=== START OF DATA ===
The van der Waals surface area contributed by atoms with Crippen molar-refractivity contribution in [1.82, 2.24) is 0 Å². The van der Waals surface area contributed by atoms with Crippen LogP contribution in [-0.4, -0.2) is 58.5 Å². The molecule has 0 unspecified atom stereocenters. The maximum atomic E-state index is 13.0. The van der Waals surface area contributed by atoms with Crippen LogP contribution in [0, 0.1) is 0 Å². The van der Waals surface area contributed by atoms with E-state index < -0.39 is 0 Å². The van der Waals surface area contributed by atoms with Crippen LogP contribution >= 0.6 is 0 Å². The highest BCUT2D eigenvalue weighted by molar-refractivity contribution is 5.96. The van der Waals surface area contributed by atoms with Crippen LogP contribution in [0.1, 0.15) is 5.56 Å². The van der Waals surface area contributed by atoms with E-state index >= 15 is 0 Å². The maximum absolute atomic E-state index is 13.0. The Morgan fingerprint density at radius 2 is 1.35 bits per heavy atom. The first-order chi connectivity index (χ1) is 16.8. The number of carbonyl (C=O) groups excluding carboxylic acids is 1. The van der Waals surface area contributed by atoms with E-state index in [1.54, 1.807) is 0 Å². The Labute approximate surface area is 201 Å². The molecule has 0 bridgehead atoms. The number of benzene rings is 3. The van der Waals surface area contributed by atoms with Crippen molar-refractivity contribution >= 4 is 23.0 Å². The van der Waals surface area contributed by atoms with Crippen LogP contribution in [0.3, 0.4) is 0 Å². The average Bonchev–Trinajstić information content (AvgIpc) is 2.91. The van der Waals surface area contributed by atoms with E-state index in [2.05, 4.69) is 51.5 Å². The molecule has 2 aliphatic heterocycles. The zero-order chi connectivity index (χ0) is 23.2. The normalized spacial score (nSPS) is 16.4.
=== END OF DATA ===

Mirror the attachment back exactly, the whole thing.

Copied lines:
The van der Waals surface area contributed by atoms with Crippen molar-refractivity contribution in [1.82, 2.24) is 0 Å². The van der Waals surface area contributed by atoms with Crippen LogP contribution in [-0.4, -0.2) is 58.5 Å². The molecule has 0 unspecified atom stereocenters. The maximum atomic E-state index is 13.0. The van der Waals surface area contributed by atoms with Crippen LogP contribution in [0, 0.1) is 0 Å². The van der Waals surface area contributed by atoms with E-state index < -0.39 is 0 Å². The van der Waals surface area contributed by atoms with Crippen LogP contribution >= 0.6 is 0 Å². The highest BCUT2D eigenvalue weighted by molar-refractivity contribution is 5.96. The van der Waals surface area contributed by atoms with Crippen LogP contribution in [0.1, 0.15) is 5.56 Å². The van der Waals surface area contributed by atoms with E-state index >= 15 is 0 Å². The maximum absolute atomic E-state index is 13.0. The Morgan fingerprint density at radius 2 is 1.35 bits per heavy atom. The first-order chi connectivity index (χ1) is 16.8. The number of carbonyl (C=O) groups excluding carboxylic acids is 1. The van der Waals surface area contributed by atoms with E-state index in [1.54, 1.807) is 0 Å². The Labute approximate surface area is 201 Å². The molecule has 0 bridgehead atoms. The number of benzene rings is 3. The van der Waals surface area contributed by atoms with Crippen molar-refractivity contribution >= 4 is 23.0 Å². The van der Waals surface area contributed by atoms with Crippen LogP contribution in [0.3, 0.4) is 0 Å². The average Bonchev–Trinajstić information content (AvgIpc) is 2.91. The van der Waals surface area contributed by atoms with E-state index in [2.05, 4.69) is 51.5 Å². The molecule has 2 aliphatic heterocycles. The zero-order chi connectivity index (χ0) is 23.2. The normalized spacial score (nSPS) is 16.4.